Talking about premium shoes, and then real top versions of these, this is a segment where competition has been getting tough lately. Here we have a number of quite strong players already, such as Deco from G&G, Edward Green Top Drawer, Saint Crispin’s, Anthony Cleverley, Corthay, Berluti, Antonio Meccariello Aurum, and so on. And lately, several new ones have appeared.

Yohei Fukuda RTW. Photo: The Shoes Realist

Yohei Fukuda RTW. Photo: The Shoesrealist

Some of the more prominent examples are Yohei Fukuda’s very exclusive hand welted RTW launched last year, where the price is almost €2,100. Recently, the South Korean shop Shoes Fever also started selling Maftei’s brand new line RTW shoes. They are made to the same standard as their bespoke, are hand welted and handmade sole stitches, made on some of the company’s base lasts. Maftei’s bespoke is really well priced, this also applies to their RTW. Shoes Fever sells them for about €850 ($990) including lasted shoe trees.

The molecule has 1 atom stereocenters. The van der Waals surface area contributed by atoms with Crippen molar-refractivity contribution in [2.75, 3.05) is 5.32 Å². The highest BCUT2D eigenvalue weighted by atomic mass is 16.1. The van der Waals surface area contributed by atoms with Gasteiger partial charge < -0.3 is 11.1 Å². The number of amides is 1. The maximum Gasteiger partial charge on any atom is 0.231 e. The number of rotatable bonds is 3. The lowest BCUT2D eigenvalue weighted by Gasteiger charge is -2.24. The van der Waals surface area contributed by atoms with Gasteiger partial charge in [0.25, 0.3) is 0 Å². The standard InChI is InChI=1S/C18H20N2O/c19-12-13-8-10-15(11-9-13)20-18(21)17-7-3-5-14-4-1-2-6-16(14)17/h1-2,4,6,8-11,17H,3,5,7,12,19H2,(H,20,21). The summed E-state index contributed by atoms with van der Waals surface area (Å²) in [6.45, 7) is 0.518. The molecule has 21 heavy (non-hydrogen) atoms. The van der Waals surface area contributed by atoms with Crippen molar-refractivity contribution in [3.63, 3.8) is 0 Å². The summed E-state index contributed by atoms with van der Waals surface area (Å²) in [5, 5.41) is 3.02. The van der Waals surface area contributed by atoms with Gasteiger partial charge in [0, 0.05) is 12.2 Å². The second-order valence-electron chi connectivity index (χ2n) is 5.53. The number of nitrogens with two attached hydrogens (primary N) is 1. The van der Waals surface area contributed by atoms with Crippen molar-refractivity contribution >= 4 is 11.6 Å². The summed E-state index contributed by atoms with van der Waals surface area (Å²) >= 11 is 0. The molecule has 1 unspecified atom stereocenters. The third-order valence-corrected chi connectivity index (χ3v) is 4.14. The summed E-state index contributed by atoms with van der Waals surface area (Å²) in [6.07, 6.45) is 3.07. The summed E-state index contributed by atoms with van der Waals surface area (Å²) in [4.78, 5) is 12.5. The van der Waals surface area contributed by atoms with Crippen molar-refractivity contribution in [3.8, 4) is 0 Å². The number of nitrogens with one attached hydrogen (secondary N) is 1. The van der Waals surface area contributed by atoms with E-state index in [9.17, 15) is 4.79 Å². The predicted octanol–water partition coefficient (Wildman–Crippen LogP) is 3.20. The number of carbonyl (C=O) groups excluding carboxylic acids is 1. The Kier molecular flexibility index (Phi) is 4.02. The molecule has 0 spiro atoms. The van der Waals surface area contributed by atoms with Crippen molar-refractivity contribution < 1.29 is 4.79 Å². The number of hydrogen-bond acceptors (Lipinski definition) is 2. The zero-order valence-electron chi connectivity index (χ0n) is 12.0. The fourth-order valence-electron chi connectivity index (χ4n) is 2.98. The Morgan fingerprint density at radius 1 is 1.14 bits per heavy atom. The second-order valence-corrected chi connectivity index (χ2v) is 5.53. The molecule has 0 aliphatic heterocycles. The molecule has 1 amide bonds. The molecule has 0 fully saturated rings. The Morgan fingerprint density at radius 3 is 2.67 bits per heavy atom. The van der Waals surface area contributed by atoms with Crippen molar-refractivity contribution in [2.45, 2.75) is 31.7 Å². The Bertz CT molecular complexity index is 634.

A slightly coarser split toe derby is one of the RTW models that Maftei released.

A slightly heavier split toe derby is one of the RTW models that Maftei released.

The sole of the Maftei couple in the top picture. Pictures: Shoes Fever

The sole of the Maftei pair in the top picture. Pictures: Shoes Fever

At the men’s fashion show Pitti Uomo in Florence this week, Norman Vilalta launches his new RTW range 1202. Here as well, it’s all about shoes made entirely by hand (of course the upper is sewn with machine), and initially there’s a special version of an adelaide and cap toes to order. The price is €1,970.

Norman Vilaltas 1202 looks like this.

Norman Vilaltas 1202 looks like this.

Detail. Pictures: Norman Vilalta

Detail shot. Picture: Norman Vilalta

In one way, it is a sign of the times we live in, that we see more RTW/MTO shoes where construction and materials are close to or in line with bespoke, but on standard lasts that can be purchased directly or manufactured faster and without fittings. More are willing to pay for their shoes, but do not want to leave the often long wait and process. At the same time, we see increased competition in all segments, as customer interest for classic shoes is still on the rise, so it can be only a natural part of this.